New York's Next Governor Has Already Flip-Flopped On The Second Amendment

(AP Photo/Seth Wenig)

Gun owners won’t be shedding many tears over the resignation of New York Gov. Andrew Cuomo, but they likely won’t be cheering the elevation of Lt. Gov. Kathy Hochul to the governor’s mansion either. That was always the case, however. There was a time when Second Amendment supporters would have been thrilled to see Hochul as the state’s chief executive, because she used to be a vocal supporter of the right to keep and bear arms.

As Law360 notes, Hochul’s flip-flopped on quite a few issues over the past decade, including her position on the Second Amendment.

While in Congress from 2011 to 2013, she received an A grade from the National Rifle Association after saying she opposed gun control regulations, but she later changed her position.

Speaking at a Batavia gun group in 2012 alongside two Republican lawmakers, Hochul touted her role in expediting gun permits as a county clerk and said she was proud of the rankings gun groups had given her.

“When a bill comes up that affects your Second Amendment rights, I’m on your side,” she told the group, according to a local newspaper account.

But a year later, Hochul supported the New York Secure Ammunition and Firearms Enforcement Act, a broad gun control bill that created, among other things, a universal background check.

Hochul borrowed a page from fellow New Yorker Kirsten Gillibrand with her dramatic about-face on 2A issues. The junior senator from New York was also once a reliable vote in favor of the right to keep and bear arms when she served in the House of Representatives, but when she was appointed to replace Hillary Clinton in the Senate in 2009, Gillibrand quickly reversed course and adopted an across-the-board hostility towards any and all legislation that would protect or secure the right to keep and bear arms.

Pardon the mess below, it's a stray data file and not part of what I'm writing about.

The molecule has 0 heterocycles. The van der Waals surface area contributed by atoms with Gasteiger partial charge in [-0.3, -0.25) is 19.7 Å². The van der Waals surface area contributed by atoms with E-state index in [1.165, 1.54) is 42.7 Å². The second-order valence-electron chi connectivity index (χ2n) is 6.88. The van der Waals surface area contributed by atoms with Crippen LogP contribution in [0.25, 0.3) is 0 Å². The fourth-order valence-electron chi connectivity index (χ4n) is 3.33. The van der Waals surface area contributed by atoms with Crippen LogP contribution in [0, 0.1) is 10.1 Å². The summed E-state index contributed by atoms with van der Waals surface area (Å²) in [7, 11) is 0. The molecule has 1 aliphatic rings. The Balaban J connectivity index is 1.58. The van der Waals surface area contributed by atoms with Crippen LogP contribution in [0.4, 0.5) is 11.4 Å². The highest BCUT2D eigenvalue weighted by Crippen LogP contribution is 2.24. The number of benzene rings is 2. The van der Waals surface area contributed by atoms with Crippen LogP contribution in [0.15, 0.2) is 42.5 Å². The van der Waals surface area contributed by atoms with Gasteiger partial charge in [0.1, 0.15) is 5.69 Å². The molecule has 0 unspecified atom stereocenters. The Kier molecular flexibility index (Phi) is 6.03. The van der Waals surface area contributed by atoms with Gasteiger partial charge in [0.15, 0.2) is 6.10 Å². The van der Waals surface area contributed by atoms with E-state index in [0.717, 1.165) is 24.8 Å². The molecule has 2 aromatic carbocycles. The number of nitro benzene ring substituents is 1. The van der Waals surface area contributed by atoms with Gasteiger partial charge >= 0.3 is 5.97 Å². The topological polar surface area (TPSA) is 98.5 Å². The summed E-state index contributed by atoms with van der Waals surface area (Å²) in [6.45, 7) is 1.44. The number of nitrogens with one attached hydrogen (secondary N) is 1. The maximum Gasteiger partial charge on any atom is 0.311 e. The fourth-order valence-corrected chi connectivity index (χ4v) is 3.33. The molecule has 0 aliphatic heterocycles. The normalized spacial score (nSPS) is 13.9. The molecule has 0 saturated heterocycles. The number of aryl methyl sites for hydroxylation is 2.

Similarly, when Hochul represented western New York in Congress a decade ago, she was not only a vocal supporter of the Second Amendment, but even scored the endorsement of the NRA in her re-election bid in 2012. After being defeated by Republican Chris Collins in a narrow 51-49 contest, however, Hochul recalibrated her positions on gun issues and apparently determined that her future in the Democratic Party would be a lot brighter if she began demanding more gun control instead of standing on the side of the gun owners she’d courted months earlier. In 2013 she backed Andrew Cuomo’s SAFE Act, and the following year the Love Guv tapped her as his running mate.

Since then Kathy Hochul has been a reliable voice of support for the state’s gun control restrictions, and while she’s sure to try to differentiate herself from Cuomo’s tarnished political legacy, don’t expect that to involve any return to the pro-Second Amendment stances she took when she was in Congress. In fact, with Attorney General Letitia James widely expected to run for governor next year, if Hochul wants a full term as governor she’s likely to take a very hard line in favor of more gun control legislation. James, after all, will be running not only as the Cuomo-slayer but as the candidate who’ll kill off the NRA as well (after first declaring it a terrorist organization).

If Hochul plans on courting gun control activists during the Democratic primary, she’s going to have to step up her game, and one easy way to do it would be to demand a host of new infringements on the right to keep and bear arms. Her predecessor gave New York gun owners the SAFE Act, but don’t be surprised if Hochul drops an anti-gun omnibus bill of her own (the SAFER Act, maybe?) between now and next November. Andrew Cuomo was awful for gun owners in New York, but Kathy Hochul promises to be no better.